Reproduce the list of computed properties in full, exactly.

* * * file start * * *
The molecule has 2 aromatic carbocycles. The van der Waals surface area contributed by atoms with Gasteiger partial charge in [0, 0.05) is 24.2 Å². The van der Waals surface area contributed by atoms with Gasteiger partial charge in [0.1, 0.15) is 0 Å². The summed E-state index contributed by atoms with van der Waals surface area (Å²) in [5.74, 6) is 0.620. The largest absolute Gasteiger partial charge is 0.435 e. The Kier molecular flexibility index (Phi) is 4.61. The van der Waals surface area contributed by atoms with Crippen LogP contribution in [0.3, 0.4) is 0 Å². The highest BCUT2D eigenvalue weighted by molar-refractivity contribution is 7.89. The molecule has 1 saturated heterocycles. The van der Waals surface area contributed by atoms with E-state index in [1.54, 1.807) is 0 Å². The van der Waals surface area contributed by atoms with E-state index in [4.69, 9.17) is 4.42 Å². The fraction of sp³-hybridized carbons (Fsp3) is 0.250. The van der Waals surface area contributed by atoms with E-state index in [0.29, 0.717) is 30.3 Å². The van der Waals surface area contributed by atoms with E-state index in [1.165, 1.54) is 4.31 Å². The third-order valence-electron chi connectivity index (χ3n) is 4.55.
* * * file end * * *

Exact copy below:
The molecule has 2 aromatic carbocycles. The van der Waals surface area contributed by atoms with Gasteiger partial charge in [0, 0.05) is 24.2 Å². The van der Waals surface area contributed by atoms with Gasteiger partial charge in [0.1, 0.15) is 0 Å². The summed E-state index contributed by atoms with van der Waals surface area (Å²) in [5.74, 6) is 0.620. The largest absolute Gasteiger partial charge is 0.435 e. The Kier molecular flexibility index (Phi) is 4.61. The van der Waals surface area contributed by atoms with Crippen LogP contribution in [0.3, 0.4) is 0 Å². The highest BCUT2D eigenvalue weighted by molar-refractivity contribution is 7.89. The molecule has 1 saturated heterocycles. The van der Waals surface area contributed by atoms with E-state index in [1.54, 1.807) is 0 Å². The van der Waals surface area contributed by atoms with E-state index in [4.69, 9.17) is 4.42 Å². The fraction of sp³-hybridized carbons (Fsp3) is 0.250. The van der Waals surface area contributed by atoms with E-state index in [0.29, 0.717) is 30.3 Å². The van der Waals surface area contributed by atoms with E-state index in [1.165, 1.54) is 4.31 Å². The third-order valence-electron chi connectivity index (χ3n) is 4.55.